“#140 Holland is the only country with a national dog”
Upon googling the Finnish translation of “national dog”, “kansalliskoira” (because googling “national dog” got me all sorts of national dog shows, dog weeks etc. and I didn’t feel like going through 13 pages of info), I find, among others, that
*the national dog of Finland is the Finnish spitz
*the Mastin Español is the national dog of Spain
*Macedonia’s national dog is the Sarplaninac
*the St. Bernard is the national dog of Switzerland.
Also, I find that Holland is not the name of the country; rather, it is the Netherlands.
#28 Chewing gum while peeling onions will prevent you from crying
Not true. You cry because the sulphur compounds in onions make sulphuric acid. It gets into your eyes two ways. One, it hits them directly in the air, and two, you breath it in. How does chewing gum stop either of these?
It just seems false to me, but I couldn’t find any info on it.
[quote] #173 Chinese is the most spoken language in the world [/quote
Misleading. There are many dialects of Chinese that are very different from one another. Someone who speaks Mandarin will have a hard time talking to someone who speaks Cantonese.
Indeed. I just tried it with a sheet of ordinary office paper and was unable to get past fold #6. If the sheet were larger than 8.5 x 11 inches, you might, maybe, be able to reach 7.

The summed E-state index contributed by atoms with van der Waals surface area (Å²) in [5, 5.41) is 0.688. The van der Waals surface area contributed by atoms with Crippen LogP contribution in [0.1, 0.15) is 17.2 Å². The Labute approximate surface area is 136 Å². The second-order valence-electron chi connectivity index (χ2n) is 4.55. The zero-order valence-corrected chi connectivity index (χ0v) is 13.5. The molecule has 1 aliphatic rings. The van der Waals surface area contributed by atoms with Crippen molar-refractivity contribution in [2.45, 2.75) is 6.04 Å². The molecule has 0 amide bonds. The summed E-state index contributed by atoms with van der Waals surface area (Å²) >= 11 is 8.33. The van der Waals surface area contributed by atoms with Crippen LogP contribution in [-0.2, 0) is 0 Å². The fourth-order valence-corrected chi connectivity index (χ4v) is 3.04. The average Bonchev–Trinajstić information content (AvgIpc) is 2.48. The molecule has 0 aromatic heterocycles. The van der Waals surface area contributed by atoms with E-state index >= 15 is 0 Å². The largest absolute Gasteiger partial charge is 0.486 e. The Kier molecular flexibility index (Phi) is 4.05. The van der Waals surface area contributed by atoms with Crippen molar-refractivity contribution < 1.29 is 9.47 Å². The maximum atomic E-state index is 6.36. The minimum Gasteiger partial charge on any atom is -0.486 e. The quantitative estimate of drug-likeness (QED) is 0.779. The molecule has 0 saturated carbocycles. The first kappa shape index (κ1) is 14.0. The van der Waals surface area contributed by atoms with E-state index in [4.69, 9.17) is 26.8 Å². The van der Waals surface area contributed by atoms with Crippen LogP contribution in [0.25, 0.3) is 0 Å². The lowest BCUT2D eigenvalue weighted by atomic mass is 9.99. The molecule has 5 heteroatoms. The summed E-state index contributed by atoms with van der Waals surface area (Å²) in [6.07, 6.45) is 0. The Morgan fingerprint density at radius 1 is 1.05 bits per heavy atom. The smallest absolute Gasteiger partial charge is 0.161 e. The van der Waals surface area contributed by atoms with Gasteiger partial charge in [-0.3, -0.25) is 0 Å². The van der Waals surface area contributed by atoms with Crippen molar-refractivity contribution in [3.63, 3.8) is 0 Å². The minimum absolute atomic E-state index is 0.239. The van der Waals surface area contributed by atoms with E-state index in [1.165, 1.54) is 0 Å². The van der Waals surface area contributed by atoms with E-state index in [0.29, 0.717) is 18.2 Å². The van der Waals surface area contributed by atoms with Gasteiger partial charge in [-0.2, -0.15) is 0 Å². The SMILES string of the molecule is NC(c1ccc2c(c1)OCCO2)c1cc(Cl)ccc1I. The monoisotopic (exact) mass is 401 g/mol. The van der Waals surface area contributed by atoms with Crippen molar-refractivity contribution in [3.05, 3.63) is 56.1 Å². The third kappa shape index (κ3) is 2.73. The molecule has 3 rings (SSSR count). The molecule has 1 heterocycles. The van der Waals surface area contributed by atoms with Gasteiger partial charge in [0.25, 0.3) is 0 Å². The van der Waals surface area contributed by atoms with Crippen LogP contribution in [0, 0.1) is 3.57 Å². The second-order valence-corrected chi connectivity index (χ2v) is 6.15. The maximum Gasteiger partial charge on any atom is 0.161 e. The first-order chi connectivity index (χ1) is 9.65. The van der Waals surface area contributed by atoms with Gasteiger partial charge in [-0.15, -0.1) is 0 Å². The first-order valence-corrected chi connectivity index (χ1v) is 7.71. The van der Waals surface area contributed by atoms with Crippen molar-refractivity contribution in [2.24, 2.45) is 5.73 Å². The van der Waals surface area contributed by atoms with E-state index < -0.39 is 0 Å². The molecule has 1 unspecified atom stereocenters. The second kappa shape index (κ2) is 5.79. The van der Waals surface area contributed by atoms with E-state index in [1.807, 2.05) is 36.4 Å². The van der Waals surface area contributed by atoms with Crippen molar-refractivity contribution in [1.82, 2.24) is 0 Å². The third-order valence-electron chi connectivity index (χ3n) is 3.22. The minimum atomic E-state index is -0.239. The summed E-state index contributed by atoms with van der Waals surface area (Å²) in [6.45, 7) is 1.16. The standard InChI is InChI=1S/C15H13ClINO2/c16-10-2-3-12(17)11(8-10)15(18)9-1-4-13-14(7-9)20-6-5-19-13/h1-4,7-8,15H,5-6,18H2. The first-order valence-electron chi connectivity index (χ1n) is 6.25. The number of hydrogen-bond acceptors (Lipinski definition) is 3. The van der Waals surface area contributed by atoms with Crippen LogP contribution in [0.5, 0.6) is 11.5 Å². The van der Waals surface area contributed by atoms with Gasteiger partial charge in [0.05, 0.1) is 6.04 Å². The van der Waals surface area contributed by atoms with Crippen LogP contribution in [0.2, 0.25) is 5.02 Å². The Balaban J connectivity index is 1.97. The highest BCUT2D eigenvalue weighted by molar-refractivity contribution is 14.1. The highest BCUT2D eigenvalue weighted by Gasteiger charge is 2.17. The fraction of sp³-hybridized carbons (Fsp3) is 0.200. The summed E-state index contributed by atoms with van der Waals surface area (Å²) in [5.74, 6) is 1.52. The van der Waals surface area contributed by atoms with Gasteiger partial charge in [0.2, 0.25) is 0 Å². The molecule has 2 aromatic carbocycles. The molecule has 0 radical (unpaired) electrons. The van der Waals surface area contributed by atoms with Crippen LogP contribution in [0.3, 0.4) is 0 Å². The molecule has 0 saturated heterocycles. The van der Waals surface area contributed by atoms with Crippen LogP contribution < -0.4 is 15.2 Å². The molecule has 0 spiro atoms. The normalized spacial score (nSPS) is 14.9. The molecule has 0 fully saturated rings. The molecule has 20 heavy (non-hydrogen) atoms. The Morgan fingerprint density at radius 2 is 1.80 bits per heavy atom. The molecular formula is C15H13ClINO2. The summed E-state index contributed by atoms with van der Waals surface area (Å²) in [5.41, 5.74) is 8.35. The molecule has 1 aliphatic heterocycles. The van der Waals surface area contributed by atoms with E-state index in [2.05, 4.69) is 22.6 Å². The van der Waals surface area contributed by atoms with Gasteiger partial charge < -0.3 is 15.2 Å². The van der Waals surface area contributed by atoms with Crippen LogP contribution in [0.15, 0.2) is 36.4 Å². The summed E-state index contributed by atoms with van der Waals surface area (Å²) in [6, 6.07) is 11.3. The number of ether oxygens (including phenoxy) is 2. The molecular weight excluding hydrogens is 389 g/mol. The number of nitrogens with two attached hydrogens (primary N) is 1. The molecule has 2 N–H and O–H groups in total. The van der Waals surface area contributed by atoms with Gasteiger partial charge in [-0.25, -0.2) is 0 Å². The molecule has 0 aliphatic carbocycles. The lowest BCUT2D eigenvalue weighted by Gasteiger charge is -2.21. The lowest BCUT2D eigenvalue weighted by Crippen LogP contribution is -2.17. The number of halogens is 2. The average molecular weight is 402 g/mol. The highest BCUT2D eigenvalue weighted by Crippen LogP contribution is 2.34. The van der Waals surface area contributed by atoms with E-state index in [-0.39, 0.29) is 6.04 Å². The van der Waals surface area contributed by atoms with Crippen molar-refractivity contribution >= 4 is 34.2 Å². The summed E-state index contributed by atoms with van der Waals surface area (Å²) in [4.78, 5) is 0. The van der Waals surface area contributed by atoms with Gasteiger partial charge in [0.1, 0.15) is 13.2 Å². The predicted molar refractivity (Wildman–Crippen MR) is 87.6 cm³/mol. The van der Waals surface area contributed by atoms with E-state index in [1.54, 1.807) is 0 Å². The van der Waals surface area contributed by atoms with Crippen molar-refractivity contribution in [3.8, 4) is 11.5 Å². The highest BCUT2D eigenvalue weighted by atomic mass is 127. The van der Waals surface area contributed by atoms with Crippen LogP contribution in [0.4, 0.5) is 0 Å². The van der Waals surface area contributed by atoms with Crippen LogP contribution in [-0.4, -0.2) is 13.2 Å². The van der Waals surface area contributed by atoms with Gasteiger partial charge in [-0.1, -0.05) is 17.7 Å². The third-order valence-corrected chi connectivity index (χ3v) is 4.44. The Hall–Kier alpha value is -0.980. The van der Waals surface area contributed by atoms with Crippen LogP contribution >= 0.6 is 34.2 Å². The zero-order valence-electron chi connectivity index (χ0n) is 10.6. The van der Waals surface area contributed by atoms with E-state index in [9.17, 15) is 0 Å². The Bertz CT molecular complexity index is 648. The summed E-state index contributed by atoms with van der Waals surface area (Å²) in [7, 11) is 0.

You’d need special extra thin paper — like onion-skin or origami paper — to go any higher than 7 foldings. Even then, I doubt you could go higher than 10. (It seems to me I once tried this very thing years ago, folding origami paper in half over and over, and couldn’t go past 9 or 10.)
Has anyone verified that these are actually from Snapple bottle caps? Not that I’d be surprised if they were, but I’d at least expect them to have culled out duplicates (e.g. #50 and #129, as pointed out already).
In my glance at the list, I noticed #70, which was probably found floating around on the internet as computer lore: Linus Torvalds, when writing the linux kernel, created a unit of time called a “jiffy”, which was defined to be 1/100th of a second on the x86 architecture, but it can vary on other architectures. It’s not a standard unit of time.
:smack: Just call me mister reading comprehension.
This one is accurate. I actually did a ride with the guy who holds the record. He was drafting a very fast car, but he was turning the pedals himself. (It was at the Southern California Bike Expo fun ride a few years back. Every year they bring a “celebrity” from the bike world to be the guest leader. One year it was this guy. I asked him just how the hell he did it and he told me it was all drafting after about 50MPH. Oh and GREAT BIG GEARS)
Even calling them dialects is misleading; my understanding is that they are more properly a group of related languages that share a writing system. That said, Mandarin does have the most native speakers of any language in the world (cite; scroll down a bit). When you include non-native speakers, things get a bit trickier.
Noting the lack of “U.S.” before “state” in #139, I would just point out that New South Wales, Queensland, South Australia, Tasmania, Victoria and Western Australia are each only one school district. (Even if the term “school district” is not used in Australia.)
Depends what you mean by district, each county is considered its own district, but since we have a centralized school system…